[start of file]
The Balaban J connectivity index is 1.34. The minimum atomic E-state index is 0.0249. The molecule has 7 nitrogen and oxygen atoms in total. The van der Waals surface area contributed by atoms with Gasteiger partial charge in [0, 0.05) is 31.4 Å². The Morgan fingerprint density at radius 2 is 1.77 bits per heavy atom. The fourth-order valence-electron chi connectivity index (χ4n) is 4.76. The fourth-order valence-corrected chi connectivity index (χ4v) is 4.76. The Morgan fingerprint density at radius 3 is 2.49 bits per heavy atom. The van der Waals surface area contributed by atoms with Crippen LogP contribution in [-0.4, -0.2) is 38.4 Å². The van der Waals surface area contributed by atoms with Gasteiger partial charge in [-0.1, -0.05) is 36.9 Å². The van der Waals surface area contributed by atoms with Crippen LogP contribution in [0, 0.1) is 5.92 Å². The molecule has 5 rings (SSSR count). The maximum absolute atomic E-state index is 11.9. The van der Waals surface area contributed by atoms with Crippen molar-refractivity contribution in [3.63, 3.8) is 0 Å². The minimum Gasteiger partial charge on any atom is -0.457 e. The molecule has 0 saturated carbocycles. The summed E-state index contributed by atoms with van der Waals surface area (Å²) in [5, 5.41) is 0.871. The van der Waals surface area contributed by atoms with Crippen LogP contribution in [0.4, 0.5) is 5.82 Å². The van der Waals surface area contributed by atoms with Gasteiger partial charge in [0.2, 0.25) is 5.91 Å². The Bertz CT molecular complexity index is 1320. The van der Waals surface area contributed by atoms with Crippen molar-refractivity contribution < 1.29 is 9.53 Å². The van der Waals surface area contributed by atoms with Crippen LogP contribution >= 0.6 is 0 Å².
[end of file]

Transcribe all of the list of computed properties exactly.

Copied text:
The Balaban J connectivity index is 1.34. The minimum atomic E-state index is 0.0249. The molecule has 7 nitrogen and oxygen atoms in total. The van der Waals surface area contributed by atoms with Gasteiger partial charge in [0, 0.05) is 31.4 Å². The Morgan fingerprint density at radius 2 is 1.77 bits per heavy atom. The fourth-order valence-electron chi connectivity index (χ4n) is 4.76. The fourth-order valence-corrected chi connectivity index (χ4v) is 4.76. The Morgan fingerprint density at radius 3 is 2.49 bits per heavy atom. The van der Waals surface area contributed by atoms with Crippen LogP contribution in [-0.4, -0.2) is 38.4 Å². The van der Waals surface area contributed by atoms with Gasteiger partial charge in [-0.1, -0.05) is 36.9 Å². The van der Waals surface area contributed by atoms with Crippen LogP contribution in [0, 0.1) is 5.92 Å². The molecule has 5 rings (SSSR count). The maximum absolute atomic E-state index is 11.9. The van der Waals surface area contributed by atoms with Crippen molar-refractivity contribution in [3.63, 3.8) is 0 Å². The minimum Gasteiger partial charge on any atom is -0.457 e. The molecule has 0 saturated carbocycles. The summed E-state index contributed by atoms with van der Waals surface area (Å²) in [5, 5.41) is 0.871. The van der Waals surface area contributed by atoms with Crippen LogP contribution in [0.4, 0.5) is 5.82 Å². The van der Waals surface area contributed by atoms with Gasteiger partial charge in [0.2, 0.25) is 5.91 Å². The Bertz CT molecular complexity index is 1320. The van der Waals surface area contributed by atoms with Crippen molar-refractivity contribution < 1.29 is 9.53 Å². The van der Waals surface area contributed by atoms with Crippen LogP contribution >= 0.6 is 0 Å².